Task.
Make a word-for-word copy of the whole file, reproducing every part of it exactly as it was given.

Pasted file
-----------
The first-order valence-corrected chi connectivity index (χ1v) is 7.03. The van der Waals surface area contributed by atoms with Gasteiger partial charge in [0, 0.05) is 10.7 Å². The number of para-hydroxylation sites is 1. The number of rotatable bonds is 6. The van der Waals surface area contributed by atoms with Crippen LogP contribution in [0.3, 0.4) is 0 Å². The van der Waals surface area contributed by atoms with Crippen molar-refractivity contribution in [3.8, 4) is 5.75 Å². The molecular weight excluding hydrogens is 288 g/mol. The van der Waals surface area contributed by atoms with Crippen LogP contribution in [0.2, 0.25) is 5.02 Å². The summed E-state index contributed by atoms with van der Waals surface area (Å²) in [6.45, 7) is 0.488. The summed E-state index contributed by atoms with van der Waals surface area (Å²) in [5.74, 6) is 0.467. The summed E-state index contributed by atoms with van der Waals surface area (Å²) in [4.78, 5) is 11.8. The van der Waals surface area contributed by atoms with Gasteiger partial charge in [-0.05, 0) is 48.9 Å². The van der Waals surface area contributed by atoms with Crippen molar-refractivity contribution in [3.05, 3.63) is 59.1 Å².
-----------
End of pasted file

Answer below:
The first-order valence-corrected chi connectivity index (χ1v) is 7.03. The van der Waals surface area contributed by atoms with Gasteiger partial charge in [0, 0.05) is 10.7 Å². The number of para-hydroxylation sites is 1. The number of rotatable bonds is 6. The van der Waals surface area contributed by atoms with Crippen LogP contribution in [0.3, 0.4) is 0 Å². The van der Waals surface area contributed by atoms with Crippen molar-refractivity contribution in [3.8, 4) is 5.75 Å². The molecular weight excluding hydrogens is 288 g/mol. The van der Waals surface area contributed by atoms with Crippen LogP contribution in [0.2, 0.25) is 5.02 Å². The summed E-state index contributed by atoms with van der Waals surface area (Å²) in [6.45, 7) is 0.488. The summed E-state index contributed by atoms with van der Waals surface area (Å²) in [5.74, 6) is 0.467. The summed E-state index contributed by atoms with van der Waals surface area (Å²) in [4.78, 5) is 11.8. The van der Waals surface area contributed by atoms with Gasteiger partial charge in [-0.05, 0) is 48.9 Å². The van der Waals surface area contributed by atoms with Crippen molar-refractivity contribution in [3.05, 3.63) is 59.1 Å².